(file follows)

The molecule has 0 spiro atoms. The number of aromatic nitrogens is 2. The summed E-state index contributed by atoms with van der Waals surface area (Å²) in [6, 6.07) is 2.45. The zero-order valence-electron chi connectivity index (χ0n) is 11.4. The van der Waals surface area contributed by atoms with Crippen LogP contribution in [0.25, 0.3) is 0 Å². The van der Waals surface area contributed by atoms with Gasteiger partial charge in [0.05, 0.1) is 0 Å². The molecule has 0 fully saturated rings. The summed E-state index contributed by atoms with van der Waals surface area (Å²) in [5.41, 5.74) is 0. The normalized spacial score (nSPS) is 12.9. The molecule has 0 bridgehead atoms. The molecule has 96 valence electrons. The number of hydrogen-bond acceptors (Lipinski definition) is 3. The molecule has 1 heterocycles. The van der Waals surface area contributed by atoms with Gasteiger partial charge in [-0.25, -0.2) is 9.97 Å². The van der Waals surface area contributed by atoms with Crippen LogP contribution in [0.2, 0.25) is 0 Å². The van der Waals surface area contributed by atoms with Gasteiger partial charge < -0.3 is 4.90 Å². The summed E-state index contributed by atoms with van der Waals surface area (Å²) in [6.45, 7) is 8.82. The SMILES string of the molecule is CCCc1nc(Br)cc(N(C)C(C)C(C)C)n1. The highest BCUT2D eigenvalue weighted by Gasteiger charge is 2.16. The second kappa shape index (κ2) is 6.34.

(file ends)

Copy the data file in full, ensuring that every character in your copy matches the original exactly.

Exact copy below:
The molecule has 0 spiro atoms. The number of aromatic nitrogens is 2. The summed E-state index contributed by atoms with van der Waals surface area (Å²) in [6, 6.07) is 2.45. The zero-order valence-electron chi connectivity index (χ0n) is 11.4. The van der Waals surface area contributed by atoms with Crippen LogP contribution in [0.25, 0.3) is 0 Å². The van der Waals surface area contributed by atoms with Gasteiger partial charge in [0.05, 0.1) is 0 Å². The molecule has 0 fully saturated rings. The summed E-state index contributed by atoms with van der Waals surface area (Å²) in [5.41, 5.74) is 0. The normalized spacial score (nSPS) is 12.9. The molecule has 0 bridgehead atoms. The molecule has 96 valence electrons. The number of hydrogen-bond acceptors (Lipinski definition) is 3. The molecule has 1 heterocycles. The van der Waals surface area contributed by atoms with Gasteiger partial charge in [-0.25, -0.2) is 9.97 Å². The van der Waals surface area contributed by atoms with Crippen LogP contribution in [0.2, 0.25) is 0 Å². The van der Waals surface area contributed by atoms with Gasteiger partial charge < -0.3 is 4.90 Å². The summed E-state index contributed by atoms with van der Waals surface area (Å²) in [6.45, 7) is 8.82. The SMILES string of the molecule is CCCc1nc(Br)cc(N(C)C(C)C(C)C)n1. The highest BCUT2D eigenvalue weighted by Gasteiger charge is 2.16. The second kappa shape index (κ2) is 6.34.